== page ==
Gilead. There something biblical about the setting, even Genesis defined it as a mound of witness. And it is - a witness to the supposed-changing times, to the dilemmas, to the weights carried by its people, and to the divide of two generations.
Told in journalistic episodes in autobiographical form, the novel contained the quietness and subtlety ala-Remains of the Day. This is about Reverend Ames and his memories he was about to bequeath to his very young son. Mami Louize told us that these are Memories of Hope, these letters and life lessons he will give to his kid... as he counts his remaining days.
While I was reading Robinson's Gilead, I have my blackberry with me, and whenever I want to reflect on the quotable-quotes or to think aloud, I tweet it. Not really just to rant it out or to seek attention, but maybe to share the sentiments that I feel as I read along. I have a feeling that my live-tweeting sessions has the same vibe as the movie Stranger Than Fiction. Read the tweets bottom to up, I saved up all these tweets to share. :)
Remembering quotes from Gilead awakened some of my precious memories. Forgive me for tweeting two languages in a sentence. I cannot seem to find the first tweet since, I believe, they have been buried from all other tweeting brigades.
The tweet series started with a quote. This is how I spent my weekend, with every-day-iloveyou-habit of reading. And I decided to continue on from page 50. When Ames told his son about the peculiarity of his kid, he said the human-face-quote. It somehow awakened my precious memories with him. (Topmost tweet – for the sake of the English-speaking communities – “I remember him suddenly. Those eyes that wonder, those timid smiles, those irate brows. Yes, irate, because he’s always irritated whenever we quarrel. :P”)
When Ames talked about his longing, and during the years of loneliness and waiting, I quoted his sentiments about grief and loneliness. That one does not think of them as stand-alone qualities, they went hand-in-hand with peace and comfort. And I thought maybe if everyone can think of the same, they will feel at ease. And while I was reflecting I shared the sentiments with those who have the “tendencies”. I want to tell them that feeling grief and loneliness are perfectly normal. To feel alone is normal. But one should remember that there are positive things in life. (the parenthetical tweet shared my current emotional state: “Okay, I am about to cryyy!!!”)
As an active participant in the book discussion in our book club, I even placed some pages to remember.
Irate moments are plain irate moments: Maybe like the others, they feel the same way. I am not a devout Catholic, and I am not an American. So these irate moments in tweets are some notes to remember, too, for I need to research on some bits. Or maybe because I felt that these bits of information required a bit of research. The most bottom tweet mentioned my impatience to the part of Ames telling about the clash of father and his grandfather, and having the divide between a pacifist and an abolitionist, even inviting some men to join the Civil War –
Middle tweet: “Lots of confessions from John Ames. Is that even legit to do before dying?”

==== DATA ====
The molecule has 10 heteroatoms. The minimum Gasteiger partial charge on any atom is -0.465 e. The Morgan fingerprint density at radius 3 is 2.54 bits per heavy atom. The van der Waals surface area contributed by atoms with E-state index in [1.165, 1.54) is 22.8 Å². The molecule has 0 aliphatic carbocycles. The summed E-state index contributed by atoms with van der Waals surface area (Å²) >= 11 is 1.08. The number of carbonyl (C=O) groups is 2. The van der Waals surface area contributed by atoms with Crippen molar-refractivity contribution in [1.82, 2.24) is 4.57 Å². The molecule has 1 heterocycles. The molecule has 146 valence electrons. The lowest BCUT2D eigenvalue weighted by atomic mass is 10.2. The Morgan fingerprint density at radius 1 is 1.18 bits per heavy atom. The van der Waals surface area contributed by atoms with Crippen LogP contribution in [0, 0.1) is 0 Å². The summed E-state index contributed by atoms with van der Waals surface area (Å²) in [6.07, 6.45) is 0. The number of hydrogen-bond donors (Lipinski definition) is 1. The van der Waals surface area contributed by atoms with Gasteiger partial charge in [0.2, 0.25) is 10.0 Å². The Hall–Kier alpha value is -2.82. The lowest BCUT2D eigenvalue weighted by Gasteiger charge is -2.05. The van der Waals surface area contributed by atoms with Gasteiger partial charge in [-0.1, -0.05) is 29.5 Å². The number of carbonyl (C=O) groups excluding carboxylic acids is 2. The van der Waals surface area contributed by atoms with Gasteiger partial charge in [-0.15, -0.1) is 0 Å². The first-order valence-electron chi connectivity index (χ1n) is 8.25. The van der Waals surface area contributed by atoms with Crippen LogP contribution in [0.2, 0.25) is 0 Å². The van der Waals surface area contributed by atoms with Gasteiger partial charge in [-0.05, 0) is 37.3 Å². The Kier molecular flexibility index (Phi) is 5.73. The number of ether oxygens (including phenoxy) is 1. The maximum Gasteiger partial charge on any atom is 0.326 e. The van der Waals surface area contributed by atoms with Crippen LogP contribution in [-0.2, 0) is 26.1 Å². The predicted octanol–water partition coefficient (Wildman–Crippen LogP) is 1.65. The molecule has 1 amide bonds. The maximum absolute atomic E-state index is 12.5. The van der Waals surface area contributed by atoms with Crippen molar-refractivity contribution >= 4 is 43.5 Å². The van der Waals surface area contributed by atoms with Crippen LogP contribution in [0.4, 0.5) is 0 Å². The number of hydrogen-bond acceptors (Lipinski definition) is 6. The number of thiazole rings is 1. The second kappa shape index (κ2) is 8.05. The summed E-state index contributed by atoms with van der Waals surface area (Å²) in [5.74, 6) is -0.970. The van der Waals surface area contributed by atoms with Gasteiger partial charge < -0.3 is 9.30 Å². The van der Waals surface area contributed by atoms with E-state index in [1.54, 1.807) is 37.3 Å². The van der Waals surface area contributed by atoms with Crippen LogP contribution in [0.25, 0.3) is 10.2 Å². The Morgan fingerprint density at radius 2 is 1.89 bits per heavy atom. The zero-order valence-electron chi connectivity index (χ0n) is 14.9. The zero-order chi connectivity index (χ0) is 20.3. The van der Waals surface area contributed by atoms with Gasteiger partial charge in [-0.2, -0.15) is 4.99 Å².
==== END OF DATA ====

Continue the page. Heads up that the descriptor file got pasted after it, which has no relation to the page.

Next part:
Top tweet: “Why is John Ames angry with his namesake…? Yes, he’s a prodigal son, but where else does he get that prejudice? #Gilead”
Funny, these irate tweets are spur-of-the-moment-thinking-aloud episodes and followers and friends replied to me; something like – Can you please be patient? Or I won’t read Gilead, I’ll just read your tweet along. HAHA
If you thought that Gilead is a serious read, it is. But it is not that melancholic, it contained a bit of humor too. Or maybe it is just me. When Ames said the quote (bottom tweet, with citation), he was reflecting on the sermon he was giving and Jack Broughton was in the church, grinning. I felt like Jack, grinning at some of the pastors. Who can’t help but smile feeling the stigma of their own sermon? Maybe I also thought of the challenges men in cloth face when they share their homily, and most of their words are not really for the audience but for themselves. So when I tweeted the middle tweet (translating to English – “-if a person is irritated, you’ll say this too. Humorous!:P”) I was laughing in a coffee shop. Top tweet mentioned “You did your homily well, John Ames, telling to yourself. I get the humor all right! If I am that kid (Jack Broughton), I’d have the wide smile too. Kudos! Hihi”
Faith tried and tested: The most bottom quote is heavy. It talked of forgiving and remembering. It talked of Ames’ humanity. He had a clash with Jack Broughton. He knows that it is right to forgive a person, but how can he forgive if he remembers the sins Jack did… and for me, as the book is about to get emotional, the epistolary episodes went back to civil wars, to different sects of religion. And I just told myself (Second tweet from the top): “Where is the matronic essence? Gilead is starting to have drama. Too much drama, I believe.” As I am about to doubt the book, the topmost tweet bombarded me with a new episode of faith.
And so here we are with the essence of loving and over-sharing. Some of the live-tweets have been deleted maybe because of respecting the discretion, it might awaken the bitterness in him that I have learned to let go.
A moment of pause to the last tweet: The Immersion phase sold me to love Gilead.
And as I close the book, there goes fangirling. Some Filipino phrases are reiterations of what I felt when the book ended. And being a tear-jerker of books, as usual. I cried. I cried while I tweeted. I cried while learning that this book is a new favorite.
I concluded the tweet-series with the award of five stars. And with my state of being as vulnerable as I was, I was walking while crying, and simply melancholic during my stay in my workstation. This is a definite goodread. Hail to Marilynne's work!